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Comment

Comment on: Medical students on long-term regional and rural placements: what is the financial cost to supervisors?

AUTHOR

John Emery1 Chair *

CORRESPONDENCE

* John Emery

AFFILIATIONS

1 National GP Supervisors' Association, Melbourne, Victoria, Australia

PUBLISHED

11 July 2012 Volume 12 Issue 3

HISTORY

RECEIVED: 5 June 2012

ACCEPTED: 11 July 2012

CITATION

Emery J.  Comment on: Medical students on long-term regional and rural placements: what is the financial cost to supervisors?. Rural and Remote Health 2012; 12: 2247. Available: www.rrh.org.au/journal/article/2247

AUTHOR CONTRIBUTIONS

© John Emery 2012 A licence to publish this material has been given to James Cook University, jcu.edu.au


full article:

Dear Editor

Thank to Judith Hudson and Kathryn Weston for their contribution in raising the awareness of the costs of education of medical students to supervisors1.

In measuring the 'cost' they actually measured the income produced - MBS rebates, fees, PIP payments etc, and confirmed what many of us have felt subjectively - that if we have students that have the opportunity to stay in a practice for a longer period of time, they reach a break-even point where as many patients are seen and charged as the supervisors would usually see.

Towards the later stages of a longer term even a few more patients may be seen - perhaps making up for the slower early months. However this does not account for the costs of having the students in the practice. To 'parallel consult' the student needs to be provided with a room, a computer, software, phone, reception staff to make appointments, support nursing staff, light, heating/cooling, etc, etc - to the same extent as any other full time doctor working in the practice.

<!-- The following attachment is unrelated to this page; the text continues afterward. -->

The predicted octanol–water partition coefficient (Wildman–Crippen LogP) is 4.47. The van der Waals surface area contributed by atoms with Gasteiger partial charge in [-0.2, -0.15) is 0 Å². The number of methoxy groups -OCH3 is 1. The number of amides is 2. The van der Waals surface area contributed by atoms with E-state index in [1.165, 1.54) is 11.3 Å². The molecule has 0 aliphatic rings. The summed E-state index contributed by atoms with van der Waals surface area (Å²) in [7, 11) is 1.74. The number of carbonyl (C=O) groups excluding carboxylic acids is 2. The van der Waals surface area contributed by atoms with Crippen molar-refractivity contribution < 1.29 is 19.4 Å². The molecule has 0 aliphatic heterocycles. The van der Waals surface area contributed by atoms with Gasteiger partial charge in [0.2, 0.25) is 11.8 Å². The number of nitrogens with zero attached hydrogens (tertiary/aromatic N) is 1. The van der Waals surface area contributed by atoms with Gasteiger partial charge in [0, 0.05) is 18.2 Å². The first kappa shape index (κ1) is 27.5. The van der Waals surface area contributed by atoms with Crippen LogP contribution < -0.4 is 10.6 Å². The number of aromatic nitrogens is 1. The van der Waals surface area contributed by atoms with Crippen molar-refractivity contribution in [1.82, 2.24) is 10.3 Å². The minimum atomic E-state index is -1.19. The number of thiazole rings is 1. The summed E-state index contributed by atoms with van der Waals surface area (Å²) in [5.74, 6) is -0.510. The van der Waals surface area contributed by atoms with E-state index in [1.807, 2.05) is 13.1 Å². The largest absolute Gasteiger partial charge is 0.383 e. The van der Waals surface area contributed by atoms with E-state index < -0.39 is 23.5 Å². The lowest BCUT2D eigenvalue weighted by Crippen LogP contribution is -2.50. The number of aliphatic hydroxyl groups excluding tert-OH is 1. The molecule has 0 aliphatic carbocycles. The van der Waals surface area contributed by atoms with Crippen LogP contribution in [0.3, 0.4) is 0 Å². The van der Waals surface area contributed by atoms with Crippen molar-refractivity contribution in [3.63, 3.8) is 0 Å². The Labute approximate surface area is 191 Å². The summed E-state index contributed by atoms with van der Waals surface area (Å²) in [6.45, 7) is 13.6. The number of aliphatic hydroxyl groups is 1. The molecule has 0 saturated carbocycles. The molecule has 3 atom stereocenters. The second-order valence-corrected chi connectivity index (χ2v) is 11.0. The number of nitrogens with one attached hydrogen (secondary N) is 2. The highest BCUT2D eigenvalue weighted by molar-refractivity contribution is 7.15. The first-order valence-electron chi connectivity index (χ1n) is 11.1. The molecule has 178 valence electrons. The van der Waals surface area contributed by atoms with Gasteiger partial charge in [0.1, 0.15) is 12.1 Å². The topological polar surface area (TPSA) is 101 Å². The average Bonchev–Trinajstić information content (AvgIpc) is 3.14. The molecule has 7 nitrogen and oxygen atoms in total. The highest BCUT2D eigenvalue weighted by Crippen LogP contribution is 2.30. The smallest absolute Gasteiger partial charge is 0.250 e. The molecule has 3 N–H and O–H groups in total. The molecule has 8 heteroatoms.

If the average efficient practice has 40% overheads, then every $1000 of income is supported by $400 of expenses, leaving $600 profit. Take another $400 of overheads for the student and the profit is $200 to the supervisor. So counting income without considering outgoings can be misleading.

Some practices have received capital grants to set up teaching rooms - most haven't. The PIP $100 per session goes nowhere near to the costs of providing the services needed for one room for one session.

To remain viable for the increasing load of learners of all levels being taught in teaching practices, both the costs of the infrastructure and the support services provided to students need to be paid to practices by some equitable system, not yet in place.

John Emery, MBBS
Chair, National General Practice Supervisors' Association
Melbourne, Victoria, Australia

References

1. Hudson JN, Weston KM, Farmer EA. Medical students on long-term regional and rural placements: what is the financial cost to supervisors? Rural and Remote Health 12: 1951. (Online) 2012. Available: http://www.rrh.org.au (Accessed 10 July 2012).